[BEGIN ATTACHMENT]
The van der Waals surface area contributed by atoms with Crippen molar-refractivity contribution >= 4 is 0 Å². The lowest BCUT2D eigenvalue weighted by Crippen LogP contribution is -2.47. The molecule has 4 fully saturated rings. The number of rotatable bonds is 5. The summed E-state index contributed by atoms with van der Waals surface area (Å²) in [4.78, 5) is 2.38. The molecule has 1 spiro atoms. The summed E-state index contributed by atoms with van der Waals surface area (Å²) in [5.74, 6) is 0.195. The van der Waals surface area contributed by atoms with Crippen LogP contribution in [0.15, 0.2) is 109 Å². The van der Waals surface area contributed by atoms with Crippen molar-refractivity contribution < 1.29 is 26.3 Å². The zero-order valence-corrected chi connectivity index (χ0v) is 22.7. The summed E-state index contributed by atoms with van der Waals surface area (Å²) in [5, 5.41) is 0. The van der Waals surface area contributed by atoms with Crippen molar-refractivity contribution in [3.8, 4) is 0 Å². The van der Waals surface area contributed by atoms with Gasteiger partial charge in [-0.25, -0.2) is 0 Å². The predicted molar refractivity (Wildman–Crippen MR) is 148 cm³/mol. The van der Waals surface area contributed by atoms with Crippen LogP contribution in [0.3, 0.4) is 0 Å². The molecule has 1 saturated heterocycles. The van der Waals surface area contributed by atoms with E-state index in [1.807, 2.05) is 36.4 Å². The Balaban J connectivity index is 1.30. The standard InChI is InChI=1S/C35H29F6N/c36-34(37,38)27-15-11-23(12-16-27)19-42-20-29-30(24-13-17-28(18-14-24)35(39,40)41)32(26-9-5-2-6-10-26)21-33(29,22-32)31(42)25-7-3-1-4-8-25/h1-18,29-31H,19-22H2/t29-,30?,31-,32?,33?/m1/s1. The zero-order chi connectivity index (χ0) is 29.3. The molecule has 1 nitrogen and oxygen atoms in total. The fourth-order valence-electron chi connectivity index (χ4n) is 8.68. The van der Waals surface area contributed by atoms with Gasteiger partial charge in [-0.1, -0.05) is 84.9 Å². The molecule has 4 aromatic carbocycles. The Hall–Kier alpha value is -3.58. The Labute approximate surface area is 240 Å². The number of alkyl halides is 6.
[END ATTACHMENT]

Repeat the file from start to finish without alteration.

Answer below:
The van der Waals surface area contributed by atoms with Crippen molar-refractivity contribution >= 4 is 0 Å². The lowest BCUT2D eigenvalue weighted by Crippen LogP contribution is -2.47. The molecule has 4 fully saturated rings. The number of rotatable bonds is 5. The summed E-state index contributed by atoms with van der Waals surface area (Å²) in [4.78, 5) is 2.38. The molecule has 1 spiro atoms. The summed E-state index contributed by atoms with van der Waals surface area (Å²) in [5.74, 6) is 0.195. The van der Waals surface area contributed by atoms with Crippen LogP contribution in [0.15, 0.2) is 109 Å². The van der Waals surface area contributed by atoms with Crippen molar-refractivity contribution < 1.29 is 26.3 Å². The zero-order valence-corrected chi connectivity index (χ0v) is 22.7. The summed E-state index contributed by atoms with van der Waals surface area (Å²) in [5, 5.41) is 0. The van der Waals surface area contributed by atoms with Crippen molar-refractivity contribution in [3.8, 4) is 0 Å². The van der Waals surface area contributed by atoms with Gasteiger partial charge in [-0.25, -0.2) is 0 Å². The predicted molar refractivity (Wildman–Crippen MR) is 148 cm³/mol. The van der Waals surface area contributed by atoms with Crippen LogP contribution in [0.3, 0.4) is 0 Å². The molecule has 1 saturated heterocycles. The van der Waals surface area contributed by atoms with E-state index in [1.807, 2.05) is 36.4 Å². The Balaban J connectivity index is 1.30. The standard InChI is InChI=1S/C35H29F6N/c36-34(37,38)27-15-11-23(12-16-27)19-42-20-29-30(24-13-17-28(18-14-24)35(39,40)41)32(26-9-5-2-6-10-26)21-33(29,22-32)31(42)25-7-3-1-4-8-25/h1-18,29-31H,19-22H2/t29-,30?,31-,32?,33?/m1/s1. The zero-order chi connectivity index (χ0) is 29.3. The molecule has 1 nitrogen and oxygen atoms in total. The fourth-order valence-electron chi connectivity index (χ4n) is 8.68. The van der Waals surface area contributed by atoms with Gasteiger partial charge in [-0.1, -0.05) is 84.9 Å². The molecule has 4 aromatic carbocycles. The Hall–Kier alpha value is -3.58. The Labute approximate surface area is 240 Å². The number of alkyl halides is 6.